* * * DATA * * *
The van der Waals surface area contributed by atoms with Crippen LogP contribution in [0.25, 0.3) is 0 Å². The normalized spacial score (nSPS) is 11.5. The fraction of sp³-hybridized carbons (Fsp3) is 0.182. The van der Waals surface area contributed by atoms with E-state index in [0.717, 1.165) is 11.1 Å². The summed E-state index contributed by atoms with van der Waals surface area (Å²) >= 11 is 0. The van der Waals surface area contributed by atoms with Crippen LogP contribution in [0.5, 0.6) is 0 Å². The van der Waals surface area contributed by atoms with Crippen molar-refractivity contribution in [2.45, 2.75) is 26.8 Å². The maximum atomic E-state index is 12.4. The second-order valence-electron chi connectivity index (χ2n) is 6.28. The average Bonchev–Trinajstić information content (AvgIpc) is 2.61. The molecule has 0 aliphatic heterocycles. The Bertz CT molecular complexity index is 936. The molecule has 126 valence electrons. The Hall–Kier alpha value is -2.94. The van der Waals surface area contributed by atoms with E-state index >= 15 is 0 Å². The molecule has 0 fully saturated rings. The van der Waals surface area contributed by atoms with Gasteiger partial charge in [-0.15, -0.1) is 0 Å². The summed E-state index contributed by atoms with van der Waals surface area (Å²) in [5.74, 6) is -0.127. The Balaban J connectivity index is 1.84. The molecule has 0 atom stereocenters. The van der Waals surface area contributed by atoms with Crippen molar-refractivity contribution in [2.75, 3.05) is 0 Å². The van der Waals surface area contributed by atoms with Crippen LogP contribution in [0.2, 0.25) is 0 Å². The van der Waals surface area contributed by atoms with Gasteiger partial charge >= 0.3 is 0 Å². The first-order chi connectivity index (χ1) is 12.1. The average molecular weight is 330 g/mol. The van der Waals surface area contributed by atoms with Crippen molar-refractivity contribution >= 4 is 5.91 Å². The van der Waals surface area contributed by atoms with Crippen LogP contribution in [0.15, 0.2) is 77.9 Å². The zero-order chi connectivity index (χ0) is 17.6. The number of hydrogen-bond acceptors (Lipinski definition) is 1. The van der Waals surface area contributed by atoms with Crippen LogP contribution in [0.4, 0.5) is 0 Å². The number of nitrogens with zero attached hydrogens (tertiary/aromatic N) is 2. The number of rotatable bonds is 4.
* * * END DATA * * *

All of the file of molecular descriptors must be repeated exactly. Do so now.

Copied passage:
The van der Waals surface area contributed by atoms with Crippen LogP contribution in [0.25, 0.3) is 0 Å². The normalized spacial score (nSPS) is 11.5. The fraction of sp³-hybridized carbons (Fsp3) is 0.182. The van der Waals surface area contributed by atoms with E-state index in [0.717, 1.165) is 11.1 Å². The summed E-state index contributed by atoms with van der Waals surface area (Å²) >= 11 is 0. The van der Waals surface area contributed by atoms with Crippen LogP contribution in [0.5, 0.6) is 0 Å². The van der Waals surface area contributed by atoms with Crippen molar-refractivity contribution in [2.45, 2.75) is 26.8 Å². The maximum atomic E-state index is 12.4. The second-order valence-electron chi connectivity index (χ2n) is 6.28. The average Bonchev–Trinajstić information content (AvgIpc) is 2.61. The molecule has 0 aliphatic heterocycles. The Bertz CT molecular complexity index is 936. The molecule has 126 valence electrons. The Hall–Kier alpha value is -2.94. The van der Waals surface area contributed by atoms with E-state index >= 15 is 0 Å². The molecule has 0 fully saturated rings. The van der Waals surface area contributed by atoms with Gasteiger partial charge in [-0.15, -0.1) is 0 Å². The summed E-state index contributed by atoms with van der Waals surface area (Å²) in [5.74, 6) is -0.127. The Balaban J connectivity index is 1.84. The molecule has 0 atom stereocenters. The van der Waals surface area contributed by atoms with Crippen molar-refractivity contribution in [2.75, 3.05) is 0 Å². The van der Waals surface area contributed by atoms with Crippen LogP contribution in [0.2, 0.25) is 0 Å². The van der Waals surface area contributed by atoms with Gasteiger partial charge >= 0.3 is 0 Å². The first-order chi connectivity index (χ1) is 12.1. The average molecular weight is 330 g/mol. The van der Waals surface area contributed by atoms with Crippen molar-refractivity contribution >= 4 is 5.91 Å². The van der Waals surface area contributed by atoms with Crippen LogP contribution in [0.15, 0.2) is 77.9 Å². The zero-order chi connectivity index (χ0) is 17.6. The number of hydrogen-bond acceptors (Lipinski definition) is 1. The van der Waals surface area contributed by atoms with Crippen LogP contribution in [0.4, 0.5) is 0 Å². The number of nitrogens with zero attached hydrogens (tertiary/aromatic N) is 2. The number of rotatable bonds is 4.